A deer pants for water because it is thirsty. A soul thirsting for God, feels that God is not as near as it needs Him to be. Throughout this psalm and the next the writer is expressing his despair as he lacks the “closeness” to God that he had come to know while serving as a worship leader in the house of God. Not only was his desperation felt within his soul, but it also manifested itself in his appearance to others. The ungodly around him would use it as a taunt saying, “Where is your God?”.
Many scholars speculate that Psalm 42 and 43 were at one point the same psalm. There are two reasons for this. First, they both contain very similar refrains that we read in 42:5, 11, and 43:5.
Why are you in despair, O my soul?
And why have you become disturbed within me?
Hope in God, for I shall again praise Him
For the help of His presence.
The second reason they are considered to be one, is that Psalm 43 contains no title in the Hebrew text. When read together, the two songs flow from one to the other as if one continuous stream of expression. That being said, whether they are one song or two, we can derive from these psalms tremendous insight into effectively handling our own moments of despair and anxiety. First, let’s look at what is said in this refrain. There is much to see.
He begins by inquiring of his soul—”Why are you in despair?” and, “why have you become disturbed?” He remembers the times when he would lead the people in procession to the Temple for worship. His was a voice of joy and thanksgiving, (1 Thess. 5:16-18, Col. 3:15-17). Then, he poses his questions, as if to say, “What do I have to be despairing about?”.
We spend most of our days beating back the effects of the curse. Our spirit fights against our flesh, and at times we become weary of the battle. Our prayers feel paper thin, and we feel like God is a billion miles away. We examine ourselves; we confess our sin and seek forgiveness; and still our prayers seem to bounce off the ceiling right back on us. So, we change our environment; we change our posture; we change our background music; but still, our spirit feels empty. Our problem isn’t technique, environment, or anything else so superficial. Our problem is sin.
We may not be holding on to some grievous transgression that we refuse to let go; and there may not be some hidden offense in the remote corner of our consciousness that we’ve failed to deal with. The problem may not be any particular sin at all, but simply that we are sinners. What we are lacking may not be forgiveness – we know that we are forgiven. But the effects of man’s sinfulness have left us living out our lives in a constant battle between the desires of the flesh and Spirit that indwells us, (Romans 7:14-25, Gal. 5:17). As this songwriter tells us, the remedy to our despair may be summarized in two words—resolve and perseverance.
The writer of these two Psalms repeats his two questions, and by the end of Psalm 43, he remains in his state of despair, still wondering why. But he has a response, and a response is better than a reason. Rather than simply telling us why we feel the way we do, it gives us a course of action. Notice what he says. “Hope in God, for I shall again praise Him, the help of my countenance and my God.”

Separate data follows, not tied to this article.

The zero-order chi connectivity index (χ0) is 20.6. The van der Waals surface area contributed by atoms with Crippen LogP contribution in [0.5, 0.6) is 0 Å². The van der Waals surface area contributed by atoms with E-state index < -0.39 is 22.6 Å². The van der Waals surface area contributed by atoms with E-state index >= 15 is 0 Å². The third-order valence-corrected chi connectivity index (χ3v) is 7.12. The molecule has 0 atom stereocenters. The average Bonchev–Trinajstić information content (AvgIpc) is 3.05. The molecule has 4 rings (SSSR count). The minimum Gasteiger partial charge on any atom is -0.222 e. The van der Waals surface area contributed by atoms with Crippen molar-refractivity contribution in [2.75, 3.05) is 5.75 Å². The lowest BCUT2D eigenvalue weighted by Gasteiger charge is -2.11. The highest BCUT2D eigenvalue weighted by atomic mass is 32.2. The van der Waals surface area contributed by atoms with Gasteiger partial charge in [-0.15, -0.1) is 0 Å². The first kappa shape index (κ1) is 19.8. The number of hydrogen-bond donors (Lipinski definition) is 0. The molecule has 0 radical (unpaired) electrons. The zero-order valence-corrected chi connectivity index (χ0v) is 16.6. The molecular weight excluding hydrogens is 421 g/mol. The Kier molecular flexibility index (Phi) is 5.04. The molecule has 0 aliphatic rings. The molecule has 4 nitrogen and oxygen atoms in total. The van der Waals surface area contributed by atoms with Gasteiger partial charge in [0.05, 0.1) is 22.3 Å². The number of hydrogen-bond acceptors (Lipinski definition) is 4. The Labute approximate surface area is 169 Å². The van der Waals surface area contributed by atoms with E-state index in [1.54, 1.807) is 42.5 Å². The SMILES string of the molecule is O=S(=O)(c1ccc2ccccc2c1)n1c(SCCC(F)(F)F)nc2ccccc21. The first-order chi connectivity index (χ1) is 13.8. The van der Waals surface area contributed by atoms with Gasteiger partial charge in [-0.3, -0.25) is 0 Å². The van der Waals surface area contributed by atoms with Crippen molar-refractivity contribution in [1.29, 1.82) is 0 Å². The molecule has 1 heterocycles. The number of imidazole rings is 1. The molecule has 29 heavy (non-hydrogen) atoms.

Hope in God…
First, notice that hope, in this context, is a verb. It’s not something we feel, nor is it something we intrinsically possess. We tend to think of hope as something we simply have, but in this psalm it’s something the writer is resolved to do. It’s a choice he’s making, not just an emotion he’s feeling. It’s also interesting to note that the Hebrew word for hope in this passage, yachal, can also be translated “wait for.” So, he is resolved to wait for God; but he doesn’t stop there.
…for I shall again praise Him.
Praising God takes our focus off of ourselves and places it on the one and only person deserving of it. With our eyes fixed unwaveringly on God, and offering up sincere praise of who He is and all He’s done, we can begin to see our despair dissolve into joy. Better yet, we can experience joy in the midst of despair. It is also noteworthy that the word for “again” in the original can also be translated “still.” In other words, the psalm writer is not saying that he knows he will someday praise God. He’s saying that he will not stop praising Him. Why? Because he knows that the only remedy for his despairing soul is God.
God is the only answer. This is Paul’s perspective when he talks of what he calls “momentary light afflictions,” (2 Cor. 4:16-18). Speaking in verses 8-9 of being “afflicted in every way, but not crushed; perplexed, but not despairing; persecuted, but not forsaken; struck down, but not destroyed,” Paul, like the writer of Psalm 42, was resolved to keep his eyes firmly fixed on Christ, persevering until that which is temporal has faded into eternal glory.
Turn your eyes upon Jesus,
Look full in His wonderful face,
And the things of earth will grow strangely dim,
In the light of His glory and grace.
Helen Lemmel, 1922
We will have moments of despair. Thankfully, we can know joy in the midst of despair by fixing our eyes on the author and perfecter of our faith, who for the joy set before Him endured the cross to establish and preserve for us a place in His Kingdom that can never be taken away. Hope in God. Do not cease to praise Him. Look with thankfulness, wonder, and anticipation of what He can and will do.